The Reserve Bank of Australia is facing mounting policy pressure after raising rates for five consecutive months – after vowing the cash rate would not rise until 2024 “at the earliest”.
In July, Treasurer Jim Chalmers announced “the first major review” of the RBA since the 1990s.
At the time, Dr Chalmers confirmed that the review would “examine the objectives, mandate, interaction between monetary, fiscal and macroprudential policy, its governance, culture, operations, etc.”, with a report final expected in March 2023.
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But according to Nine newspapers, not only is the review already in full swing, but it “focuses on Governor Philip Lowe, his executive and the institution’s board of trustees amid criticism over his handling of interest rate policy before and during the Covid pandemic”.
Citing sources familiar with the review, journalist Shane Wright claimed that “concerns” had been “openly raised about the composition of the board and its overall governance”.
The RBA board and Dr Lowe are criticized for keeping rates too high before the pandemic, before cutting them due to the Covid recession, then publicly and repeatedly declaring they would stay low until 2024.
But in May 2022, the RBA announced the first official interest rate hike since 2010, revealing that it would raise the cash rate by 25 basis points to 0.35% from 0.1%.
It has raised rates every month since then, most recently on Tuesday this week, when homeowners took another 50 basis point hike, taking the official interest rate to 2.35%, the highest level since December 2014.
According to Rate City, the average homeowner will see their monthly repayments increase by $144 in September if their lender fully passes on that month’s 0.50 percentage point hike.
If you combine the 2.25 percentage points of hikes since May, that’s $614 more per month for the average borrower who had a $500,000 25-year loan before the hikes started.
And it’s a figure that will only continue to rise, with some economists expecting the official exchange rate to hit 3.6% by the end of 2023.
Whipped “Broken Promise”
This week’s decision sparked an outpouring of anger, including growing calls for Dr Lowe to step down.
Critics of Dr Lowe and the Council pointed to the RBA’s message – repeated over and over from late 2020 and throughout 2021 – that rates would not rise for years.
In fact, for most of last year, the RBA issued the same repeated assurance: “The Board will not raise the cash rate until real inflation is sustainably within the target range of 2 at 3%. For that to happen, wage growth will have to be significantly higher than it is now. This will require significant employment gains and a return to a tight labor market. The Council does not expect these conditions to be met before 2024 at the earliest.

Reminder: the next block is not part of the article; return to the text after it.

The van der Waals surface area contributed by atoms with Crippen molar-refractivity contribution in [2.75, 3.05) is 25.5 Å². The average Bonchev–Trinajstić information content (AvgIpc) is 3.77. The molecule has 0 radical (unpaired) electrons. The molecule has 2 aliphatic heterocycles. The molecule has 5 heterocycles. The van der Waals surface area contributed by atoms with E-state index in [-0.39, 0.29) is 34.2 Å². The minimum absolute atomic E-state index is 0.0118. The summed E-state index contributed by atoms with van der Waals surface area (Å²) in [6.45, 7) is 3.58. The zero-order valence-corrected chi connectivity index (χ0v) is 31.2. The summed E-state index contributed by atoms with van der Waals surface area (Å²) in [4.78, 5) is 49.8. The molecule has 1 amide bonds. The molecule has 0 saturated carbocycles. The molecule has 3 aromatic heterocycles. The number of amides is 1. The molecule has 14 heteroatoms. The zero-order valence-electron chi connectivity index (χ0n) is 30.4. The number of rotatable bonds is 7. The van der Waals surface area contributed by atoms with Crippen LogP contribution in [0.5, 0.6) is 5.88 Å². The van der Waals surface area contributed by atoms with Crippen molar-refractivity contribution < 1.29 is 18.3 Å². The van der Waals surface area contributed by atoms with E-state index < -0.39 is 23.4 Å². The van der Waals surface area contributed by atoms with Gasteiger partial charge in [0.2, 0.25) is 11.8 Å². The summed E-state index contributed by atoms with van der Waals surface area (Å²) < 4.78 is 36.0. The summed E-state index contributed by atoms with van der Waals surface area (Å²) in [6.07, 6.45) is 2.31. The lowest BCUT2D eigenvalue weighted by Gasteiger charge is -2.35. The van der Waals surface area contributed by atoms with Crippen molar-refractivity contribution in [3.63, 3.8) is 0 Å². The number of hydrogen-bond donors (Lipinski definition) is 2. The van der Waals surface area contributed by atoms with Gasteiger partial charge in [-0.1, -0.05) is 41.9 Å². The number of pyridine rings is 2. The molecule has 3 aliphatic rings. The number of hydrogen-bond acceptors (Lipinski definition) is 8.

Countless Australians took out mortgages during this period, at a time when house prices, and therefore mortgages, had never been so expensive, with many taking up these four crucial words – “2024 at the earliest — into consideration in making such an important financial decision. .
Many mortgage holders – especially young Australians who have been buying in the country’s notoriously hot property market over the past 12 months or so – have felt betrayed by the RBA over what they perceive to be a promise not outfit.
Among the most vocal critics is Treasury Greens spokesman Nick McKim, who wasted no time in speaking out against Dr Lowe’s actions.
“Reserve Bank Governor Philip Lowe has enticed hundreds of thousands of Australians to take out mortgages by saying interest rates will not rise until 2024 unless there is a sustained wage growth,” he tweeted this week.
“Having failed to deliver on that pledge, he should now resign.”
Nationals Senator Matt Canavan echoed that call, telling Today’s host Ally Langdon that there “has got to be accountability.”
“The Reserve Bank has failed. There’s no doubt about it,” Canavan said this week.
“I think this RBA Governor should have left when he promised not to raise rates until 2024 and now he has broken that promise five times.”